Turkey’s Recep Tayyip Erdogan issued a “final warning” for U.S.-backed Kurdish fighters to retreat from sensitive border areas of Syria as he prepared to host world leaders in the search for a negotiated end to the nation’s seven-year conflict.
The president has repeatedly accused the U.S. of delaying implementation of a June agreement for the full withdrawal of Kurdish YPG forces from the Syrian town of Manbij. Turkey considers the group a terrorist affiliate of separatists it’s battled at home for decades, and wants its fighters pushed back to the east of the Euphrates River.
Recep Tayyip ErdoganSource: Getty Images
Russian President Vladimir Putin, German Chancellor Angela Merkel and French President Emmanuel Macron are scheduled to attend the meeting in Istanbul on Saturday. Erdogan’s spokesman Ibrahim Kalin told Anadolu Agency the talks will focus on formulas for a political solution in Syria, including the cease-fire in Idlib province.
Russia and Turkey last month struck a truce to hold off an offensive by President Bashar al-Assad’s forces on Idlib by setting up a demilitarized zone between rebels and pro-government forces. An assault threatened to trigger a fresh wave of refugees across Syria’s border, directly impacting Turkey and Europe.
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The idea of a summit first emerged in talks between Merkel and Erdogan last month, although France in particular was reluctant to commit to a meeting while Russia refused to consider a transition away from Assad’s rule. Russia has instead stressed the need for Europe to help pay for reconstruction once the war ends in Syria.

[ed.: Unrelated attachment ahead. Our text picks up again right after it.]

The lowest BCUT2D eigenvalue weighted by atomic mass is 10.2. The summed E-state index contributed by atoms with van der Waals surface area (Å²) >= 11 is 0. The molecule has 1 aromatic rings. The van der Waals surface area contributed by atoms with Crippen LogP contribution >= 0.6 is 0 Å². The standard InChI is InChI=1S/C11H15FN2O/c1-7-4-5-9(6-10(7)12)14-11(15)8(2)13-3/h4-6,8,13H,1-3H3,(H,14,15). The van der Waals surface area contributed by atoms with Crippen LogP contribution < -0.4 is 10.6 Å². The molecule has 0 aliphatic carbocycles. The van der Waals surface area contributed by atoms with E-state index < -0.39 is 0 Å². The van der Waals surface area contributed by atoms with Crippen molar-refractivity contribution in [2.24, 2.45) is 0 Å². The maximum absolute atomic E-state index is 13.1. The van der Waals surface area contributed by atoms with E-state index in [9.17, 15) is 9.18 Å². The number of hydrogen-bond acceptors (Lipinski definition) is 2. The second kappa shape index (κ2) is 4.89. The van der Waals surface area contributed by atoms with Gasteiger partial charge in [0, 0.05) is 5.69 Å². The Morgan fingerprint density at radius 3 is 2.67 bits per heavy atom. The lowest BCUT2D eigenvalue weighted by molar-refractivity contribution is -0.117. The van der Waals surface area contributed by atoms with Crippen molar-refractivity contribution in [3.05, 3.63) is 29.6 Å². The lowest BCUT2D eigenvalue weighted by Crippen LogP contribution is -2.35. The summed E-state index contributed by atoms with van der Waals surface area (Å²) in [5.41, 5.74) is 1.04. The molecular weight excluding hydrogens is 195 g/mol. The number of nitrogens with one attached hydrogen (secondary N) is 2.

On the summit eve, Erdogan was keen to stress the importance of limiting the Kurdish presence near his country’s frontier.
“Instead of idling around in Manbij, we are determined to turn our focus and energy to the east of the Euphrates,” he said. “We are carrying out studies in line with our own operation plans and signs of them will soon be visible in the field. This should be regarded as our final warning.”
If he pushes Turkish forces east, Erdogan would run the risk of a direct confrontation with American forces deployed with the Kurds. The U.S. backed the YPG as the most effective counter to Islamic State after the group rampaged across swaths of Syria and Iraq from 2014.
With the jihadists largely pushed back to remote pockets of territory, the presence of American forces offers Washington some leverage over the Syrian war’s endgame, which is being orchestrated by Putin.